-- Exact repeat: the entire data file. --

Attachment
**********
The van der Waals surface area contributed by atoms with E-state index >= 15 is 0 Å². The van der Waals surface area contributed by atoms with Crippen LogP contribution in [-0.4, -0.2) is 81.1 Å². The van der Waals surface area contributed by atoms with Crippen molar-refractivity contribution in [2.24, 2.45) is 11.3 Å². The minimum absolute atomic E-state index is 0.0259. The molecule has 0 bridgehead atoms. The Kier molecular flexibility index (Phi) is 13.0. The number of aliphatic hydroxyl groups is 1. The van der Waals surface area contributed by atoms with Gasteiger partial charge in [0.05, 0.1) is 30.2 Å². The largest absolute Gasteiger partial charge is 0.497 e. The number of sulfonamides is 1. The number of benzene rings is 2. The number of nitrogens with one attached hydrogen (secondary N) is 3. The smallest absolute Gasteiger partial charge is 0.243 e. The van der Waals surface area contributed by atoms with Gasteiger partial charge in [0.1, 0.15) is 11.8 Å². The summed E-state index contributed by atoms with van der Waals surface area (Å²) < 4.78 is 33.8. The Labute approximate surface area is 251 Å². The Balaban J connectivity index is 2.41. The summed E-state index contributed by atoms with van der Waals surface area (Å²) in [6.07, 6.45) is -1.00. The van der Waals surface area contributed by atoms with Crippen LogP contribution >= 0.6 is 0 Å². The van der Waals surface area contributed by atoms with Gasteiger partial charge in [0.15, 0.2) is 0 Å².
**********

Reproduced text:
The van der Waals surface area contributed by atoms with E-state index >= 15 is 0 Å². The van der Waals surface area contributed by atoms with Crippen LogP contribution in [-0.4, -0.2) is 81.1 Å². The van der Waals surface area contributed by atoms with Crippen molar-refractivity contribution in [2.24, 2.45) is 11.3 Å². The minimum absolute atomic E-state index is 0.0259. The molecule has 0 bridgehead atoms. The Kier molecular flexibility index (Phi) is 13.0. The number of aliphatic hydroxyl groups is 1. The van der Waals surface area contributed by atoms with Gasteiger partial charge in [0.05, 0.1) is 30.2 Å². The largest absolute Gasteiger partial charge is 0.497 e. The number of sulfonamides is 1. The number of benzene rings is 2. The number of nitrogens with one attached hydrogen (secondary N) is 3. The smallest absolute Gasteiger partial charge is 0.243 e. The van der Waals surface area contributed by atoms with Gasteiger partial charge in [0.1, 0.15) is 11.8 Å². The summed E-state index contributed by atoms with van der Waals surface area (Å²) < 4.78 is 33.8. The Labute approximate surface area is 251 Å². The Balaban J connectivity index is 2.41. The summed E-state index contributed by atoms with van der Waals surface area (Å²) in [6.07, 6.45) is -1.00. The van der Waals surface area contributed by atoms with Crippen LogP contribution >= 0.6 is 0 Å². The van der Waals surface area contributed by atoms with Gasteiger partial charge in [0.15, 0.2) is 0 Å².